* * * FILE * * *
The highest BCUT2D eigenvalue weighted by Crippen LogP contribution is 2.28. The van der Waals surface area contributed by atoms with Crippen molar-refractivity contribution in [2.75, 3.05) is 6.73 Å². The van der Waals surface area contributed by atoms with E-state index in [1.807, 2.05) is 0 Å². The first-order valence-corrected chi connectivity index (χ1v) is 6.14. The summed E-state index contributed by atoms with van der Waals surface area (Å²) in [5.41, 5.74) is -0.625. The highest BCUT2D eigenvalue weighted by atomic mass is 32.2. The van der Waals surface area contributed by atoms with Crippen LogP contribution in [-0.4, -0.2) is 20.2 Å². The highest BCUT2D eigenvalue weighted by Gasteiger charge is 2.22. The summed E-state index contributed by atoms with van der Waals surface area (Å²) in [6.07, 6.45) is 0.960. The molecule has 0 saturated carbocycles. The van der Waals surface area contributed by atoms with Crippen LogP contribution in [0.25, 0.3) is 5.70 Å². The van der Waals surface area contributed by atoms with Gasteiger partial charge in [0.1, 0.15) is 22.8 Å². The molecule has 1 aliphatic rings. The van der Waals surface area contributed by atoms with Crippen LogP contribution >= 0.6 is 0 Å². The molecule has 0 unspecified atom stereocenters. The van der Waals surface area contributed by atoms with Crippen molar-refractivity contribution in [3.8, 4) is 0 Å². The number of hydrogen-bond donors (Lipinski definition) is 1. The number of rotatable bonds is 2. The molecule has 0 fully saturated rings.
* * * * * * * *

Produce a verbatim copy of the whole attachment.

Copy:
The highest BCUT2D eigenvalue weighted by Crippen LogP contribution is 2.28. The van der Waals surface area contributed by atoms with Crippen molar-refractivity contribution in [2.75, 3.05) is 6.73 Å². The van der Waals surface area contributed by atoms with E-state index in [1.807, 2.05) is 0 Å². The first-order valence-corrected chi connectivity index (χ1v) is 6.14. The summed E-state index contributed by atoms with van der Waals surface area (Å²) in [5.41, 5.74) is -0.625. The highest BCUT2D eigenvalue weighted by atomic mass is 32.2. The van der Waals surface area contributed by atoms with Crippen LogP contribution in [-0.4, -0.2) is 20.2 Å². The highest BCUT2D eigenvalue weighted by Gasteiger charge is 2.22. The summed E-state index contributed by atoms with van der Waals surface area (Å²) in [6.07, 6.45) is 0.960. The molecule has 0 saturated carbocycles. The van der Waals surface area contributed by atoms with Crippen LogP contribution in [0.25, 0.3) is 5.70 Å². The van der Waals surface area contributed by atoms with Gasteiger partial charge in [0.1, 0.15) is 22.8 Å². The molecule has 1 aliphatic rings. The van der Waals surface area contributed by atoms with Crippen LogP contribution >= 0.6 is 0 Å². The molecule has 0 unspecified atom stereocenters. The van der Waals surface area contributed by atoms with Crippen molar-refractivity contribution in [3.8, 4) is 0 Å². The number of hydrogen-bond donors (Lipinski definition) is 1. The number of rotatable bonds is 2. The molecule has 0 fully saturated rings.